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12:00 AM
 | 
Oct 13, 2014
 |  BioCentury  |  Regulation

The lung haul

IPF patients want drugs that stop or reverse progression, help with symptoms

Patients at FDA's recent workshop on idiopathic pulmonary fibrosis said they want treatments that can halt or reverse the progression of fibrosis and - just as importantly - improve quality of life. But they will have a long wait, as the two IPF treatments under FDA review can help slow disease progression but have limited effects on symptoms.

Products in the clinic that might stop progression or alleviate symptoms are at least four years away from market. IPF patients typically live only three to five years after diagnosis.

IPF is characterized by progressive scarring of the lungs that impedes their ability to expand and provide oxygen to the bloodstream. Over time, patients lose lung capacity and suffer from dyspnea, cough, fatigue and changes in the shape of their fingers and toes due to the lack of oxygen.

Patients and caregivers at last month's patient-focused drug development meeting said the symptoms with the most impact on daily life were shortness of breath (93%), cough (73%), fatigue (57%) and depression (23%).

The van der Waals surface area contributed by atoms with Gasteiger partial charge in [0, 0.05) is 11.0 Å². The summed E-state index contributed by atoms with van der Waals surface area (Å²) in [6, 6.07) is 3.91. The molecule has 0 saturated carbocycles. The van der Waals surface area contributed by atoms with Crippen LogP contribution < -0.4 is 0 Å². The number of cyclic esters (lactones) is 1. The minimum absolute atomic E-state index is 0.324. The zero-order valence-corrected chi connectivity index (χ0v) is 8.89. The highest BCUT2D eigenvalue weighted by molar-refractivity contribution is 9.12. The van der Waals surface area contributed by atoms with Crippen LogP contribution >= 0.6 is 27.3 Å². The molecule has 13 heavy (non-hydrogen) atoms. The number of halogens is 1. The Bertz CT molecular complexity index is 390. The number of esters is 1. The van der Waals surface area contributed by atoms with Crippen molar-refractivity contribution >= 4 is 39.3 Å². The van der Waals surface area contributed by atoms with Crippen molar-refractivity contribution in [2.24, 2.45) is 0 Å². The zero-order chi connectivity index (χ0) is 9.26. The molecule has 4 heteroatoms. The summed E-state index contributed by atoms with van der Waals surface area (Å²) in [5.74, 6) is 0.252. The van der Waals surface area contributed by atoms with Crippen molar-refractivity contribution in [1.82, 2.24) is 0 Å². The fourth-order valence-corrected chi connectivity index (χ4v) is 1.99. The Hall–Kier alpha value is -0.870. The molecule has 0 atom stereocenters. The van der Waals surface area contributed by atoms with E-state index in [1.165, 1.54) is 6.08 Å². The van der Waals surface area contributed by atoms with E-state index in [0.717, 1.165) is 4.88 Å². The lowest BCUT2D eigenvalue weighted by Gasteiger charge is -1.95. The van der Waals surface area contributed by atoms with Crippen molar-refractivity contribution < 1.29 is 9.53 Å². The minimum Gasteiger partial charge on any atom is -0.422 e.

Faye MacInnis said before her husband Phil died of IPF in 2013, it took him an hour and a half to get dressed each morning.

"It took him so long to walk to the closet to get the clothes, then he had to sit down, then he'd have to rest after each article he put on," she said.

Coughing episodes are both debilitating and socially embarrassing, and keep some patients from holding a normal conversation.

"You may wake up in the morning and cough so hard that you actually throw up in your mouth. I'm sorry to say that, but it's the truth. And it literally wipes you out - physically, you are exhausted," said Diane Reichert, a patient ambassador for the Pulmonary Fibrosis Foundation.

Reichert said her symptoms include shortness of breath, fatigue and pain in her extremities.

FDA has not approved any treatments for IPF. Without a lung transplant - the only cure - patients manage their symptoms with pulmonary rehabilitation...

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